Allowing for some escalation in fossil fuel prices and incorporation of the costs of CO2 emissions in fossil generation costs (through carbon pricing mechanisms and/or requirements to install carbon capture and storage), it is anticipated that CSP should become cost competitive with base-load fossil-based generation at some point between 2020 and 2030. In specifi c locations with good solar resources this point may be reached earlier.
CSP plants that incorporate thermal storage and/or supplementary fi ring offer additional potential benefi ts beyond the value of the kilowatt-hours that they generate, as they can provide dispatchable power, helping the grid operator to reliably match supply and demand, and maintain grid stability.
The value of this capability is context specifi c, but increases as the proportion of electricity generated by variable renewable sources such as wind and photovoltaics increases. CSP with storage may therefore, in future, offer a cost-effective way of enabling the incorporation of substantial contributions of variable renewable sources in electricity systems.
Environmental impacts of CSP plants are generally low, and may be expected to improve further compared with fossil-fi red technologies over time given the relatively early stage of development of CSP. Although the construction of CSP plants is more material intensive than fossil-fi red plants, the required materials are mainly commonly available, and readily recyclable: materials such as steel, concrete and glass.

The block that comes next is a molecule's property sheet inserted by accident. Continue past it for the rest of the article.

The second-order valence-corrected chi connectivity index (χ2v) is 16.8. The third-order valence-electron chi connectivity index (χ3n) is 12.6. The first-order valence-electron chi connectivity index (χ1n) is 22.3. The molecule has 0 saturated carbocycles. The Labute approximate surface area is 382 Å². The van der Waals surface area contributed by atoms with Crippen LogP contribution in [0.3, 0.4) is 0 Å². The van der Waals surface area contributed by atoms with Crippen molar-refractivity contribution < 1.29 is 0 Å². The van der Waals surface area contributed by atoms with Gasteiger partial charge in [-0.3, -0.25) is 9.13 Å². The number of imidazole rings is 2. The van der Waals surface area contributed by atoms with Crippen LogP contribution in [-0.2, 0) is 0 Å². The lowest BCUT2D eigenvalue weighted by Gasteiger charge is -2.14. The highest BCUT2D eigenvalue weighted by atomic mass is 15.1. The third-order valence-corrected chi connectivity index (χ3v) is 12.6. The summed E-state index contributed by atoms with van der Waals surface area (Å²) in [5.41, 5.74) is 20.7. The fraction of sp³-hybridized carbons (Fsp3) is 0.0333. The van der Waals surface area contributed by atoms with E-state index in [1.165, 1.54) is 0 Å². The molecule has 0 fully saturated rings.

Given the likely positioning of CSP plants in arid areas, their use of water, particularly for cooling, is an issue pointing to the need to improve the performance of air-cooling systems.
The solar resource in Southern Europe is such that CSP could provide a useful contribution to achieving Europe’s aim of a zero-carbon electricity system by 2050. Solar resources
in the MENA region are even better, and far larger. Once CSP achieves cost parity with fossil-fi red generation, these resources have the potential to transform the system of electricity generation in Europe and the MENA region.
Around half of the anticipated reductions in CSP generating costs are expected to come from technology developments, and the other half from economies of scale and volume production. Well-designed incentive schemes will be needed, which refl ect the real, time-varying value of generation so that CSP plants are appropriately designed, and which effectively drive research and development activities. The total amount of incentive payments that will be needed to achieve cost parity will depend crucially on how quickly costs reduce as installed capacity increases.
Incentive schemes need to ensure that cost data are made available so that the learning rate, and its underlying drivers, can be established and monitored, and consequently energy strategies and incentive schemes can be adjusted as appropriate. Substantial investments will also be needed in transmission infrastructure, including high voltage direct current links between the MENA region and Europe, if substantial quantities of CSP electricity are to be exported from MENA countries to Europe.